K.S. Rajan (28 Dec 2014)


Russian Weapons Advancements
Ed Hindson
Dr. Ed Hindson
World Prophetic Ministry

Russian President Vladimir Putin announced in mid-September that his country will embark on a program to introduce an array of new nuclear and conventional weapons, according to an Associated Press report.

Putin's announcement came just as the Russian military successfully test-fired a Bulava intercontinental ballistic missile from a nuclear submarine. The Bulava has been plagued with problems in the past, so its success on this occasion was a cause for celebration in Russia.

The Russian leader was concerned about actions taken by the U.S. and the West that are perceived as threats to his nation. He said, "We have warned many times that we would have to take corresponding countermeasures to ensure our security... I would like to underline that we only take retaliatory steps."


The AP report elaborated, "Putin said Russia's weapons modernization program for 2016-2025 should focus on building a new array of offensive weapons to provide a 'guaranteed nuclear deterrent;' re-arming strategic and long-range aviation; creating an aerospace defense system and developing high-precision conventional weapons."

Putin did not elaborate on the particular weapons he had in mind, but in the past, he has boasted that new Russian missiles can "penetrate any prospective missile shield."

"Talking about potential threats, the Russian president specifically pointed at the U.S. missile defense program and Washington's plans to develop new conventional weapons that could strike targets anywhere in the world in as little as an hour with deadly precision."

Putin's concerns about American and NATO advances in conventional weapons has caused him to place conventional weapons as one of Russia's chief areas of emphasis.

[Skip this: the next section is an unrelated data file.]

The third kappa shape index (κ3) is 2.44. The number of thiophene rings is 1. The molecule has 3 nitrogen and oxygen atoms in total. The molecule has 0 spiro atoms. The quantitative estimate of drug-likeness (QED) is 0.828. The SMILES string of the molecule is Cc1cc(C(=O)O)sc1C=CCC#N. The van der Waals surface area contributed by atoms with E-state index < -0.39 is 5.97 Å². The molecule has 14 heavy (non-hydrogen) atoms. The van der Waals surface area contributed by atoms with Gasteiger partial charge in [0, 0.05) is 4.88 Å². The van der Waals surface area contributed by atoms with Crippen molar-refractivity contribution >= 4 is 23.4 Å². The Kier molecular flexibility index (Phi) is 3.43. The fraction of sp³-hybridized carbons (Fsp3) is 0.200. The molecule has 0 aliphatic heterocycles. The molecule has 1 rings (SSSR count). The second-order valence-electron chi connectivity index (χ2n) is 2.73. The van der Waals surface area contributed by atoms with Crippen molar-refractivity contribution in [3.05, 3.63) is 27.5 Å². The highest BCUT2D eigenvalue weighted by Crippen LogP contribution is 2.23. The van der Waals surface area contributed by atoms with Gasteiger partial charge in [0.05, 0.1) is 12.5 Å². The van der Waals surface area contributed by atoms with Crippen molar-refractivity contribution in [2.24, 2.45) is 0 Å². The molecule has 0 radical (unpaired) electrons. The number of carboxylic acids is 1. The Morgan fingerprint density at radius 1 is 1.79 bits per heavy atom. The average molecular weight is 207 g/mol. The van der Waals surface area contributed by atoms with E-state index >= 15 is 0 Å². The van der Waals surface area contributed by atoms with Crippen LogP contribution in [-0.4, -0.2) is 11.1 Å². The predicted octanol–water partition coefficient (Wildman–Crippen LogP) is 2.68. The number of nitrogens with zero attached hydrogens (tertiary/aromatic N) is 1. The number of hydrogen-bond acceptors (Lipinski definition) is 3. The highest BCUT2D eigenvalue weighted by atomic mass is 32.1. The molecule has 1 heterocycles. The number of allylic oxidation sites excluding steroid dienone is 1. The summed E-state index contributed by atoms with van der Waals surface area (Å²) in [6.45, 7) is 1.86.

Russia's comparative weakness in this area means that they have to rely more heavily on nuclear deterrence, making it possible, according to the AP, that "Russia may use nuclear weapons first in response to conventional aggression"—certainly not an outcome anyone wants to occur.

The Russian leader also emphasized that his country must rely more on domestic production for military components. The ongoing conflict with neighboring Ukraine has caused not only Ukraine but also many Western nations to cut their military-related exports to Russia.

Putin emphasized that he did not wish to launch another arms race, but this certainly sounds like one. The ability of the new weapons to penetrate our missile shields will undoubtedly make it mandatory for us to improve or replace those shields. And additional conventional weapons on Russia's part will trigger the need for more on our part as well.

For all nations involved in such an arms race, additional funds spent on weapons systems will invariably mean much-needed domestic projects will remain undone. But such is the price that must be paid in a world that is increasingly leaning to militarization.